Covering the Goulburn and Murray valleys

Take responsibility to keep roads safe

As 2012 ends and 2013 begins, Kyabram Police have issued a reminder that road safety is not just the responsibility of Victoria’s police officers.

December 26, 2012 3:40pm

Senior Sergeant Peter Wardell from Kyabram Police is urging people to take responsibility for their own actions on the roads.

Kyabram Police officers have attended 24 road accidents in the past 12 months where someone has either been killed or seriously injured.

Three such incidents have already occurred on our roads in December and we are only halfway through the traditional peak period for accidents, the last 12 days of the year.

Police have already been out in force around the district conducting random breath tests and vehicle checks as part of the Summer Stay road policing campaign.

The peak period from mid-December until just after the new year holiday is split, with Operation Break-up covering the lead-up to Christmas, from December 14 to 22, and Operation Crossroads taking place over the holiday season from December 23 to January 3.

The mission of the campaign is to reduce road trauma.

As 2012 ends and 2013 begins, Kyabram Police Senior Sergeant Peter Wardell would like to remind people road safety is not just the responsibility of Victoria’s police officers.

‘‘Road safety is everyone’s responsibility,’’ he said.

‘‘Don’t wait for police to stop you and tell you there is something wrong with your vehicle or that you are doing something wrong on the road.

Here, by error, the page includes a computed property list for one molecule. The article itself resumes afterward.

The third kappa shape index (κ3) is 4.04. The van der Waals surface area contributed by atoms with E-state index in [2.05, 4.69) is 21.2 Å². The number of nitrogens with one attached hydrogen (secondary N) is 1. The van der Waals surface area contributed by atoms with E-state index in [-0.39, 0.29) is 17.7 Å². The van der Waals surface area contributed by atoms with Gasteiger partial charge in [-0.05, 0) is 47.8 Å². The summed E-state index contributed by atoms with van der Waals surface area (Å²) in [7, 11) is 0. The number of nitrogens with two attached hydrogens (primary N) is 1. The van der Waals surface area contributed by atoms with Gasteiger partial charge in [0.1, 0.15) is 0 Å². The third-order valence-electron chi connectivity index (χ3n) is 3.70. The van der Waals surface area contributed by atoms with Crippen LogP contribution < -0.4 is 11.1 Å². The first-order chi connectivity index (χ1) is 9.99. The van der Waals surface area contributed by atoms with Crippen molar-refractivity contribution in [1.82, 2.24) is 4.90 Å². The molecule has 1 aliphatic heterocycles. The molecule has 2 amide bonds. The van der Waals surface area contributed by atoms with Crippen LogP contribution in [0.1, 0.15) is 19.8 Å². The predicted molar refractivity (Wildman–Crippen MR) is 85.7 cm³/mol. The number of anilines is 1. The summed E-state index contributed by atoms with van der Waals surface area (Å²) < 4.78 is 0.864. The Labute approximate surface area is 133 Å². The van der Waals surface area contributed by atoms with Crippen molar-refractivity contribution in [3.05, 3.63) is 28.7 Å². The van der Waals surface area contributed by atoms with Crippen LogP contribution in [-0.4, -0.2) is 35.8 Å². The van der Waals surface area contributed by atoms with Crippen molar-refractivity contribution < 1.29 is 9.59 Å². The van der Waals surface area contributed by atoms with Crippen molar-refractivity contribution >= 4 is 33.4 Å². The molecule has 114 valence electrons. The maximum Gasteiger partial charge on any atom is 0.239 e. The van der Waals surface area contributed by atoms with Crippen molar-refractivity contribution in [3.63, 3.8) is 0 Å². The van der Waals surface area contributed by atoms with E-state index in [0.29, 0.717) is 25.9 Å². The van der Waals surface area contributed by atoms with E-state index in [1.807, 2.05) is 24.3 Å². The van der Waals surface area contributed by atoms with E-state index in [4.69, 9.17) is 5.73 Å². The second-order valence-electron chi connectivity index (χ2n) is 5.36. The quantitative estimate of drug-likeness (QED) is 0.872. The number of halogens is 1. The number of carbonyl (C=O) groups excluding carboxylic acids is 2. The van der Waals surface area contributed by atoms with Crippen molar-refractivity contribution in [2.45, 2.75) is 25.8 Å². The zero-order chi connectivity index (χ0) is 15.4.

‘‘Take responsibility for yourself and don’t blame someone else for something which you could have avoided.

‘‘If you see someone doing something stupid, or about to do something stupid, say something to stop an incident potentially happening.’’

Sen Sgt Wardell said when you have attended an incident where someone has died you never forget it.

‘‘Nobody wants to attend a fatal road accident and then have to go and tell someone their loved one will not be coming home.

‘‘Everyone deals with tragedy in different ways but there is always an emotional impact on the community as well as the family directly impacted by the loss,’’ he said.

He encouraged all road users to reduce the possibility of road trauma by taking responsibility for their own actions.

‘‘Statistics show speed, alcohol and fatigue are the biggest cause of serious accidents. All of these factors can be controlled by road users themselves.’’

Sen Sgt Wardell encouraged drivers to check their vehicles regularly to ensure they are roadworthy.

‘‘Check your tyres and lights and make sure your windscreen is clear. At this time of year there are a lot of bugs around, particularly during the evening, and when they hit the windscreen they can quickly build up and make visibility poor, especially when you are facing the sun,’’ he said.

At midnight on December 20, Victoria’s road toll for 2012 stood at 271 compared to 278 at the same point last year.

The number of women killed has risen, from 73 to 81, while the figure for men has dropped from 205 to 190.

In terms of categories of road users the only one to see a rise is vehicle drivers.

Younger drivers have fared better in 2012 with a significant drop in fatal crashes involving people under 25. However the largest rises are in the 26-29 and 50-59 age brackets.

‘‘The message is simple, please just be safe, think about your actions and plan ahead to avoid road accidents,’’ Sen Sgt Wardell said.

‘‘Let’s make 2013 a safe year on our roads.’’

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